From: [identity profile] tithenai.livejournal.com
I feel that they are best looked at as one novel in three volumes.

Completely agreed!

Date: 2011-06-15 08:06 pm (UTC)
From: [identity profile] rushthatspeaks.livejournal.com
... could you mention the general direction of distressing? There is some distressing I can cope with and some that I cannot, and given the way my last few months have been, I am trying to figure out in advance whether I will be able to cope with various books before I wind up Doing Things To My Brain.

Date: 2011-06-15 08:11 pm (UTC)
From: [identity profile] papersky.livejournal.com
Destruction of work and lack of recognition of autonomy.

It's not the end of Pawn in Frankinscence, but.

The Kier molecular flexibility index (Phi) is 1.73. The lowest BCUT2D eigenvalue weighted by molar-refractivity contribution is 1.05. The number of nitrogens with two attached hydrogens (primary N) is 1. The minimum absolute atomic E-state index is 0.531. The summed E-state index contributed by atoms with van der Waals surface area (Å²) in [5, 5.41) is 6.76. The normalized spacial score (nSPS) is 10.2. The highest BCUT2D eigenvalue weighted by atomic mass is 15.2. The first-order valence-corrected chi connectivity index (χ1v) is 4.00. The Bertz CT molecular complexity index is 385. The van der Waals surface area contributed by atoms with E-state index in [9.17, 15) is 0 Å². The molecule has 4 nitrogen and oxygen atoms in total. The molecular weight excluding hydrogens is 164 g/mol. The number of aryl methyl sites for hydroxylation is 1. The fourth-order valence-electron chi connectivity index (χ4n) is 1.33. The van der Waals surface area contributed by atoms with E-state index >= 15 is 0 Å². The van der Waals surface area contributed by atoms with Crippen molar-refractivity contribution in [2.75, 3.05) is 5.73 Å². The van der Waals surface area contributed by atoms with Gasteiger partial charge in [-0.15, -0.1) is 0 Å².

Date: 2011-06-14 12:25 pm (UTC)
sovay: (Sovay: David Owen)
From: [personal profile] sovay
but damn, it's amazing, if you put Anne of Green Gables in a blender with Whiteley this is absolutely what you get coming out the other side.

I can't decide whether to feel smug for calling it Whiteley-sight unseen or just to back away very slowly and hope it won't notice me.

(of whom one seriously skeeves me out; it is not reasonable at thirty-five to decide to wait for a twelve-year-old and I have this horrible suspicion she's actually going to marry him *headdesk*)

And that would be the character I imprinted on when I read the book for the first time in fourth grade, although to my credit it wasn't for his romantic potential; he traveled and knew Latin and Greek. I find him a believably damaged and damaging character and the most interesting thing about the trilogy, but from an adult viewpoint I agree about the skeeve.